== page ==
THE PREATURES Girlhood gets 6/10



The Preatures are often considered one of the best bands in the country. It’s such a pity then that their newly released sophomore album, Girlhood, gives little credence to this.

Ouch! It hurt writing that. This reviewer wanted nothing more than to throw a 9/10 on the cover and drive off into the blue. But then I’d be lying. All the ingredients are there: their debut album Blue Planet Eyes was a revelation in how guitar bands can still make a successful pop record you can dance to. You had the bona fide mega pop star singer, the Byronic, boyfriend guitarist (who’s also the band’s producer), the other guitarist who wanted to be James Dean and then the other two affable blokes that, well, could be anyone. The simple fact is that Girlhood, with a concept based around front woman Izzy Manfredi’s personal self-realisation – is too heavy on introspective ballads than actual avenues for the listener’s fulfilment. It’s not that it’s a bad record, it’s just a tough nut to crack with memorable hooks a fleeting, rare commodity.

This album’s self-confessed magnum opus Yanada is a beautiful, expansive tune that features aboriginal tribal language (yep) and glossy synth tones that wash over you like a Monterey, California sunset. Arguably the front-runner for best track is the unashamedly 1980s-esque I Like You – this has to be the next single or somebody at Universal should be sacked. It’s the sexiest track on a largely sex-less album featuring Manfredi’s best vocal work on the LP. The funky Mess It Up is similar with the band’s rhythm section showcasing their prowess at indie-groove. The track also contains an artful lead break by guitarist Jack Moffitt that make’s one wish there was more of his solo fretwork.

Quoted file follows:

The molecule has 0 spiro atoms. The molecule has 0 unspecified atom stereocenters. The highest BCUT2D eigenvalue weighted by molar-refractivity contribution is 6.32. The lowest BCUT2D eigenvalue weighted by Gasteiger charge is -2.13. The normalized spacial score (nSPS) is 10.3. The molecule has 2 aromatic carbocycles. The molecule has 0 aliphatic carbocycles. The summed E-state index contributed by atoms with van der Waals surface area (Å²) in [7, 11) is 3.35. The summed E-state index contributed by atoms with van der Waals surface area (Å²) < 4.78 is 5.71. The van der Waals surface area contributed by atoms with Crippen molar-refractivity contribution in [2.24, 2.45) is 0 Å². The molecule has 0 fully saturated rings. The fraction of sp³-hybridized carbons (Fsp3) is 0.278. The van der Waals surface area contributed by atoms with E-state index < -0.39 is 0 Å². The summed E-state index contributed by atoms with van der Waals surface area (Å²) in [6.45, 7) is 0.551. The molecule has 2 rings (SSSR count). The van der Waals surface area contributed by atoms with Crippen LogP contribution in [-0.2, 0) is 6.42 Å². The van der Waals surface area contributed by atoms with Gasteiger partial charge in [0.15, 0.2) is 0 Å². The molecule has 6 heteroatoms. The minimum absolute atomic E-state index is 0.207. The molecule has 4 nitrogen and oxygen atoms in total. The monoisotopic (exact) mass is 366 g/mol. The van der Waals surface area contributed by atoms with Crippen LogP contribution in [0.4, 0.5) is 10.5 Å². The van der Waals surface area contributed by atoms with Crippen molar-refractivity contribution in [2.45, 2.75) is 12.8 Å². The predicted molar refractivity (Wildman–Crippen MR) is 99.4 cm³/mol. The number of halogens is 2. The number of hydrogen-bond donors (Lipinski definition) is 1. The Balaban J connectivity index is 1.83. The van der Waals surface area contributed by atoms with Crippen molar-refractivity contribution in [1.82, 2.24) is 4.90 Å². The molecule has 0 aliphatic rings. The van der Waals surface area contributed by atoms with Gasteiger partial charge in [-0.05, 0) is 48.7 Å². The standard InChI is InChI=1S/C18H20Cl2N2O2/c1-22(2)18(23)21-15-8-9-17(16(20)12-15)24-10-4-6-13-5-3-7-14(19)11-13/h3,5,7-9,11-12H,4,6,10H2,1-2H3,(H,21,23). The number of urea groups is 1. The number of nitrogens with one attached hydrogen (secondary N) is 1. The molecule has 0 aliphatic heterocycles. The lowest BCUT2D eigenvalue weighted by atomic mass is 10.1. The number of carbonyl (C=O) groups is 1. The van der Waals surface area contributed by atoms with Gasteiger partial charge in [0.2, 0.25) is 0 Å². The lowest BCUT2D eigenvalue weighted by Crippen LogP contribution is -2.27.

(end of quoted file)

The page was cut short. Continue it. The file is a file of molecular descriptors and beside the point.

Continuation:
With founding-member guitarist Gideon Benson leaving the band at the beginning of the album’s gestation, his departure is perhaps noticeable. The songs are less muscular, less rock and roll perhaps. Sure, the album’s called Girlhood and indeed the title track is an invigorating little tune, but the soundscape just sounds like it’s missing balls. Production-wise Moffitt has done a sterling job but there’s a noticeable absence of weight to the mix – you’ll ask yourself at times, “where’s the bass?”.

Mid last year I Know a Girl was released as a single – a fun, playful pop track with a great riff, funny lyrics and it was utterly charming. So what do they do? Leave it off a record that needs great riffs, playfulness and big choruses. Maybe in the live setting this album will blossom and if you haven’t seen them live yet it is a must – charisma, authenticity and skill in spades. For now, give Girlhood a whirl but don’t expect another Blue Planet Eyes.